Trump Wants the U.S. Military 'To Secure' the U.S.-Mexico Border
If the president sends active-duty Army troops to the border without congressional approval, he will be acting in violation of federal law.
President Donald Trump said today that he is "preparing for the military to secure" the U.S. border with Mexico. "We have very bad laws for our border," Trump declared. "Until we can have a wall and proper security, we're going to be guarding our border with the military."
Trump offered no additional details, so it's not clear exactly what sort of military personnel he has in mind for the border security job. Depending on how he plans to proceed, his hands may already be tied by federal law.
Under the terms of the Posse Comitatus Act of 1878, no part of the Army or Air Force may be used for domestic law enforcement purposes "except in cases and under circumstances expressly authorized by the Constitution or Act of Congress." The act also applies to the Marines and the Navy via Department of Defense regulations, though not to the Coast Guard, which routinely performs domestic maritime police work.
The restrictions set by the Posse Comitatus Act do not apply to National Guard troops, however, when those troops are operating under state authority. In recent years, such troops have performed border security work. In 2008, for example, President George W. Bush launched "Operation Jump Start," in which 6,000 National Guard troops were deployed to California, Arizona, New Mexico, and Texas to offer various forms of border control assistance. President Barack Obama did much the same, deploying 1,200 National Guard troops to the U.S.-Mexico border in 2010.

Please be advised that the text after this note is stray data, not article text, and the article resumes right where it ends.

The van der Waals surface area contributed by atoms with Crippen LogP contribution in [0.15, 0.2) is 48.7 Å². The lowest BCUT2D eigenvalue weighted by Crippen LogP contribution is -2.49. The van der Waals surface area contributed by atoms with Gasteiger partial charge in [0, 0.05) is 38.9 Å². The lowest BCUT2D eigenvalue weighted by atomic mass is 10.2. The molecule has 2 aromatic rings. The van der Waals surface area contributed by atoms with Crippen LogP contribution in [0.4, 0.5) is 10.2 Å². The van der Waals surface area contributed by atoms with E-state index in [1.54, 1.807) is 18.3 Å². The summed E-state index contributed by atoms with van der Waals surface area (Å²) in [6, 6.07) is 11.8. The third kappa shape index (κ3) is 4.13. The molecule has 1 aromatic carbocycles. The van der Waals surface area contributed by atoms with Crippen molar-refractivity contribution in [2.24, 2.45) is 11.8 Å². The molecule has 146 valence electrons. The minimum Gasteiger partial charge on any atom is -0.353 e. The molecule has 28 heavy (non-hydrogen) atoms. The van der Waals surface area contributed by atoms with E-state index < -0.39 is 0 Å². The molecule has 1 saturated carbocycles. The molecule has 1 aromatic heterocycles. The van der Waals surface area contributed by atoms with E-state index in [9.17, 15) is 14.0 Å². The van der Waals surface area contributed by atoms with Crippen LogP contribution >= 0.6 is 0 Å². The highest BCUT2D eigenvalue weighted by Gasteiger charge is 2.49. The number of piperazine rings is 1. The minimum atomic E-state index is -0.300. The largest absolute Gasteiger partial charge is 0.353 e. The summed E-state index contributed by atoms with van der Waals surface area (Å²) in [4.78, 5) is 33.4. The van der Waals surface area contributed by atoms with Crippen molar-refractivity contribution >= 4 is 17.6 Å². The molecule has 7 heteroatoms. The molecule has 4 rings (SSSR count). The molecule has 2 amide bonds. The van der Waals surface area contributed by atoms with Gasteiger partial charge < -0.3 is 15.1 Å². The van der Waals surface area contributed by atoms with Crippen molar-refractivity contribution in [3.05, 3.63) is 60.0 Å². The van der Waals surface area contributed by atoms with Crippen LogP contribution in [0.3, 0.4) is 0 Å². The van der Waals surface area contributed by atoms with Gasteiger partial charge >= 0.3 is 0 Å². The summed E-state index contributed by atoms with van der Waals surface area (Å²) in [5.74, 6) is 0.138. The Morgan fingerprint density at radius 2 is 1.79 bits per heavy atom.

In short, if President Trump attempts to place active-duty Army troops at the U.S. border without congressional approval, he will be acting in violation of federal law. If he sends National Guard troops to the border, and those troops work with state authorities, he will be following in the footsteps of recent presidents.